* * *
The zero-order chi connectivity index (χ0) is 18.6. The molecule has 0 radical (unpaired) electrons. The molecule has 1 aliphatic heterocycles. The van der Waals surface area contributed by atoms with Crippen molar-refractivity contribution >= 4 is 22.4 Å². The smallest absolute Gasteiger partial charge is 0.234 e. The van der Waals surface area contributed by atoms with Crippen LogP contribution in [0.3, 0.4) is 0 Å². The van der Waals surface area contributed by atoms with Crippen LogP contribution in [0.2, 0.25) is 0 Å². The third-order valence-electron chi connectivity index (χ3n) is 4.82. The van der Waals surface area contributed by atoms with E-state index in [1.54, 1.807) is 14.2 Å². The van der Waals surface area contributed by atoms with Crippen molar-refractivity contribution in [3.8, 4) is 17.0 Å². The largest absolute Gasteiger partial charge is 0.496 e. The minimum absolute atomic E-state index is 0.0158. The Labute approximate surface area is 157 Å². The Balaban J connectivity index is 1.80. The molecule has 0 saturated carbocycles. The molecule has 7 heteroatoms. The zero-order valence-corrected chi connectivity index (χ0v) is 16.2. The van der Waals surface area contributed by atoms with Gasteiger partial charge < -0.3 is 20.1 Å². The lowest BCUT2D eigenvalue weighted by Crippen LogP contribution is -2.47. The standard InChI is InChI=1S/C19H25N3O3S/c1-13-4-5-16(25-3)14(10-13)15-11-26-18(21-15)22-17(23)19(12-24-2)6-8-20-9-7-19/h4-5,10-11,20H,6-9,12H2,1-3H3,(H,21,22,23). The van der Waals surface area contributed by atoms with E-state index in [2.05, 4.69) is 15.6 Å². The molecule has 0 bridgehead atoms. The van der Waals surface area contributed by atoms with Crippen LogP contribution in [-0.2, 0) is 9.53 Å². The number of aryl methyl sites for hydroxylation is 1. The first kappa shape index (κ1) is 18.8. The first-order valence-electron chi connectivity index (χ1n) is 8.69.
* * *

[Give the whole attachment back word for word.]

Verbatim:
The zero-order chi connectivity index (χ0) is 18.6. The molecule has 0 radical (unpaired) electrons. The molecule has 1 aliphatic heterocycles. The van der Waals surface area contributed by atoms with Crippen molar-refractivity contribution >= 4 is 22.4 Å². The smallest absolute Gasteiger partial charge is 0.234 e. The van der Waals surface area contributed by atoms with Crippen LogP contribution in [0.3, 0.4) is 0 Å². The van der Waals surface area contributed by atoms with Crippen LogP contribution in [0.2, 0.25) is 0 Å². The third-order valence-electron chi connectivity index (χ3n) is 4.82. The van der Waals surface area contributed by atoms with E-state index in [1.54, 1.807) is 14.2 Å². The van der Waals surface area contributed by atoms with Crippen molar-refractivity contribution in [3.8, 4) is 17.0 Å². The largest absolute Gasteiger partial charge is 0.496 e. The minimum absolute atomic E-state index is 0.0158. The Labute approximate surface area is 157 Å². The Balaban J connectivity index is 1.80. The molecule has 0 saturated carbocycles. The molecule has 7 heteroatoms. The zero-order valence-corrected chi connectivity index (χ0v) is 16.2. The van der Waals surface area contributed by atoms with Gasteiger partial charge < -0.3 is 20.1 Å². The lowest BCUT2D eigenvalue weighted by Crippen LogP contribution is -2.47. The standard InChI is InChI=1S/C19H25N3O3S/c1-13-4-5-16(25-3)14(10-13)15-11-26-18(21-15)22-17(23)19(12-24-2)6-8-20-9-7-19/h4-5,10-11,20H,6-9,12H2,1-3H3,(H,21,22,23). The van der Waals surface area contributed by atoms with E-state index in [2.05, 4.69) is 15.6 Å². The molecule has 0 bridgehead atoms. The van der Waals surface area contributed by atoms with Crippen LogP contribution in [-0.2, 0) is 9.53 Å². The number of aryl methyl sites for hydroxylation is 1. The first kappa shape index (κ1) is 18.8. The first-order valence-electron chi connectivity index (χ1n) is 8.69.